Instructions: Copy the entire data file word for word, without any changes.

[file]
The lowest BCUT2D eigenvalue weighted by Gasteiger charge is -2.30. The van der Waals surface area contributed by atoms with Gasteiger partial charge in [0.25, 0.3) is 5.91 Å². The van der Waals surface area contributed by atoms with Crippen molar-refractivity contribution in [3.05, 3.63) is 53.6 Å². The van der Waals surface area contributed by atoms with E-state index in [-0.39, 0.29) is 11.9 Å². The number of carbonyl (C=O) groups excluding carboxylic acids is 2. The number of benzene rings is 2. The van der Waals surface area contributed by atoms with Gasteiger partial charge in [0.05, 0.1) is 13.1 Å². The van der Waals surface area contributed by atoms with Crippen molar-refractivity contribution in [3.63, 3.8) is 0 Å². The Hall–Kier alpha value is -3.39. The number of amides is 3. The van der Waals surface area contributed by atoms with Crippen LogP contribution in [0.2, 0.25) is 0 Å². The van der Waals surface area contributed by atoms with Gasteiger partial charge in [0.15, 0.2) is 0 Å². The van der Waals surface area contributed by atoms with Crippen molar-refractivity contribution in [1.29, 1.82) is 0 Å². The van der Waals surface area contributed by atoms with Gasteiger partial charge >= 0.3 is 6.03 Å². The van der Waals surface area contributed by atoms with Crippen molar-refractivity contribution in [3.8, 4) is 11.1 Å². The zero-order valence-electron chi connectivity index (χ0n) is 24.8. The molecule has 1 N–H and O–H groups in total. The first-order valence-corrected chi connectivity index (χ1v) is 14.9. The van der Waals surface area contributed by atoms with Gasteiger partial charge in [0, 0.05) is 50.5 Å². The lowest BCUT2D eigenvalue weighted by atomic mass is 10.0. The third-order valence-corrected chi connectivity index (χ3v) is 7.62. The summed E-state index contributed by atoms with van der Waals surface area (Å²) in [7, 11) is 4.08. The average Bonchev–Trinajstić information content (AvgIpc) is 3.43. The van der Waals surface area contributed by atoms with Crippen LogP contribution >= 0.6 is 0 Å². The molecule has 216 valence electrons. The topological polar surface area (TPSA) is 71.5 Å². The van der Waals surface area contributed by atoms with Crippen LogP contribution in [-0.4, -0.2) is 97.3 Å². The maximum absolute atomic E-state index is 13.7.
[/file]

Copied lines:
The lowest BCUT2D eigenvalue weighted by Gasteiger charge is -2.30. The van der Waals surface area contributed by atoms with Gasteiger partial charge in [0.25, 0.3) is 5.91 Å². The van der Waals surface area contributed by atoms with Crippen molar-refractivity contribution in [3.05, 3.63) is 53.6 Å². The van der Waals surface area contributed by atoms with E-state index in [-0.39, 0.29) is 11.9 Å². The number of carbonyl (C=O) groups excluding carboxylic acids is 2. The number of benzene rings is 2. The van der Waals surface area contributed by atoms with Gasteiger partial charge in [0.05, 0.1) is 13.1 Å². The van der Waals surface area contributed by atoms with Crippen molar-refractivity contribution in [3.63, 3.8) is 0 Å². The Hall–Kier alpha value is -3.39. The number of amides is 3. The van der Waals surface area contributed by atoms with Crippen LogP contribution in [0.2, 0.25) is 0 Å². The van der Waals surface area contributed by atoms with Gasteiger partial charge in [0.15, 0.2) is 0 Å². The van der Waals surface area contributed by atoms with Crippen molar-refractivity contribution in [1.29, 1.82) is 0 Å². The van der Waals surface area contributed by atoms with Gasteiger partial charge >= 0.3 is 6.03 Å². The van der Waals surface area contributed by atoms with Crippen molar-refractivity contribution in [3.8, 4) is 11.1 Å². The zero-order valence-electron chi connectivity index (χ0n) is 24.8. The molecule has 1 N–H and O–H groups in total. The first-order valence-corrected chi connectivity index (χ1v) is 14.9. The van der Waals surface area contributed by atoms with Gasteiger partial charge in [0, 0.05) is 50.5 Å². The lowest BCUT2D eigenvalue weighted by atomic mass is 10.0. The third-order valence-corrected chi connectivity index (χ3v) is 7.62. The summed E-state index contributed by atoms with van der Waals surface area (Å²) in [7, 11) is 4.08. The average Bonchev–Trinajstić information content (AvgIpc) is 3.43. The van der Waals surface area contributed by atoms with Crippen LogP contribution >= 0.6 is 0 Å². The molecule has 216 valence electrons. The topological polar surface area (TPSA) is 71.5 Å². The van der Waals surface area contributed by atoms with Crippen LogP contribution in [-0.4, -0.2) is 97.3 Å². The maximum absolute atomic E-state index is 13.7.